The Audio Cynic

David Wilson: RIP

The first 60 issues of Copper have featured 6 Audio Cynic columns headed “RIP”. One in ten is far too many for my taste; sadly, given the demographics of our industry, I’m afraid that the number will only increase as we go forward.

The first three—Richard Beers in issue #7, Wes Phillips in issue #15, Ken Furst in issue #23-–were writers or promoters. The next three—Arnie Nudell in issue #47, Charley Hansen in issue #48, and now Dave Wilson in issue #60—were among the greatest designers and technical talents the audio industry has known. The first three certainly left a void upon their passing, but the latter three will be very, very difficult to replace. Even if designers arise who match their abilities—and that’s a big if— it’s unlikely that the new designers could ever influence the course of the industry as Arnie, Charley, and Dave did.

Dave originally came to my attention, and that of most folks, as a contributor to The Absolute Sound  a million or so years ago (around 1980). A designer of medical equipment turned amateur recordist—in the best sense of the word amateur—Dave became acquainted with TAS Editor Harry Pearson and joined the magazine as Technical Contributor (his title on the magazine’s masthead) “…to construct a testing program that will allow us to determine if some of the peculiarities and anomalies we hear in evaluating equipment can indeed be numerically measured.”

Ultimately, such technical rigor was a lost cause at the magazine, though Dave made an impression with articles such as a lengthy, meticulous phono cartridge survey. Wilson the recordist made a splash at the 1982 CES with a massive, extraordinarily-expensive speaker he designed as faithful monitor for his own recordings: the WAMM, Wilson Audio Modular Monitor, was an ungainly  construct of boxes and panels offered at the then-astonishing price of $32,000 per pair, out-pricing its contemporary competitors, the Infinity IRS and Levinson HQD. (By the end of their run, the WAMM sold for $88,000.)

WAMM was followed by a smaller-scale monitoring speaker, the WATT (the Wilson Audio Tiny Tot), which  broke new ground for smallish speakers, both in terms of price ($4400/pair in the mid-’80s) and in their acceptance as an industry standard for mobile or near-field monitoring. Paired with the matching Puppy woofer unit, the WATT/Puppy combo supposedly became the best-selling over $10k loudspeaker in history. Dave’s recordings also became accepted as standards of excellence; originally released as LPs, many are still available as downloads.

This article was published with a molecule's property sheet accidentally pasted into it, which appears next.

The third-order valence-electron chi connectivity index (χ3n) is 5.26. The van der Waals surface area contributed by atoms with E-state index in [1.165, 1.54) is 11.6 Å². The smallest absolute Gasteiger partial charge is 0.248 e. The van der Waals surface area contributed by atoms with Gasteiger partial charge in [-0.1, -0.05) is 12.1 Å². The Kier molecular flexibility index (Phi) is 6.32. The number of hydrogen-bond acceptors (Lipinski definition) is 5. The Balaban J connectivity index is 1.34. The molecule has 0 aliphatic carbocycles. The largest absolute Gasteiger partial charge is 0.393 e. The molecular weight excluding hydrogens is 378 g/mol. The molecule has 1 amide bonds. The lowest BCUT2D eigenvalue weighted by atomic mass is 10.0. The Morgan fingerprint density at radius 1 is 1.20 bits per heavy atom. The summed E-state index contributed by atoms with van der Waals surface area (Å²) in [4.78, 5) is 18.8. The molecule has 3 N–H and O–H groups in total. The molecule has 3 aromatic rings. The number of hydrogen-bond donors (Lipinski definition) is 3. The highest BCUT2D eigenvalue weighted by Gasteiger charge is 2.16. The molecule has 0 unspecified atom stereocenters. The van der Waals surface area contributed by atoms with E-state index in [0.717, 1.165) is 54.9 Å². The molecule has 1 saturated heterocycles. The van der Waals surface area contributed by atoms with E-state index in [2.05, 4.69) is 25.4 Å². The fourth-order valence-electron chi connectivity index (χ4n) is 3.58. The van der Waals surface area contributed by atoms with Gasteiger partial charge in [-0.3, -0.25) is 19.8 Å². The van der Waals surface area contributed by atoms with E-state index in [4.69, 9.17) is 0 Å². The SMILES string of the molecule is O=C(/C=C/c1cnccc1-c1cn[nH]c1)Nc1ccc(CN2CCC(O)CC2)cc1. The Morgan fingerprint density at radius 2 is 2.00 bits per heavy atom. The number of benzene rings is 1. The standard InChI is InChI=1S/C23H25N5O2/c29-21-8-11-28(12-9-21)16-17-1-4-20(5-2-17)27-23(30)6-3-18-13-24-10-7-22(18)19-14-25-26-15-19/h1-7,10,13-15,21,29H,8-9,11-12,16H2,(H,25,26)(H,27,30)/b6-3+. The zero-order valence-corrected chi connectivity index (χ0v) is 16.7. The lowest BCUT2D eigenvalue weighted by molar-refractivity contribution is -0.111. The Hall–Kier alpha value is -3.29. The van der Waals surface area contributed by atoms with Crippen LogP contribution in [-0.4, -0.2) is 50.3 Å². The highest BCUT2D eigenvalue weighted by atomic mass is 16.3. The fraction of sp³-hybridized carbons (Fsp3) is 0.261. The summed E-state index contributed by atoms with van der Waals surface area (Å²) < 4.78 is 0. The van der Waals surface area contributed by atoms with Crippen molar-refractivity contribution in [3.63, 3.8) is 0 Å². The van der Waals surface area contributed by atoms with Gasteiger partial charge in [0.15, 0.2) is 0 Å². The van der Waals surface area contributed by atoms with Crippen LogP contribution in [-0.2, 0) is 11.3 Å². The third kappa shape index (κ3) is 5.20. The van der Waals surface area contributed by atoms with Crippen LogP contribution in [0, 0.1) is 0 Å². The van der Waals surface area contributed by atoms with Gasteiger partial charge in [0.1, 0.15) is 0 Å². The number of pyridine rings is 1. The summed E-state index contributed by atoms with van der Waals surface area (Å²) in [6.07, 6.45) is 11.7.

Over the last 35 years, Wilson Audio grew to become one of the few high-end audio brands whose name was familiar to non-audiophiles. Dave Wilson’s thorough development of  his designs led to long model runs, strong support for products in the field, and a recognizable house style of product design that was imitated worldwide. Even if you weren’t wild about the sound of Wilson speakers—and prior to Sophia, I was not a fan—one had to admire the care of finish and precision of assembly, the skill in demonstration, and the thoroughly professional approach of the company.

Another thing everyone agrees upon: Dave Wilson himself was one of the nicest, most genuine human beings who ever lived. I only knew him for a decade or so, and couldn’t claim to have known him well, unlike many in the biz—but every time I saw him he was friendly, warm, and always asked about my well-being and that of my children. I never knew him to say an unkind word about anyone, and yet—important, for this cynic—never found him to be saccharin or insincere. His far-ranging intelligence and puckish humor always made him a pleasure to talk to.

Whenever I  left Dave’s presence I felt  that I was fortunate to know him, and wished I were able to spend more time with him.

I can offer no higher praise.

RIP, Dave.

Our friend and contributor to Copper, Ken Kessler, wrote about his longtime friend Dave here.
Stereophile contributor/friend/Copper contributor Jason Victor Serinus wrote about Dave here;
Stereophile contributor/Analog Planet Editor/friend Michael Fremer posted an uncommonly wistful reminiscence of Dave here.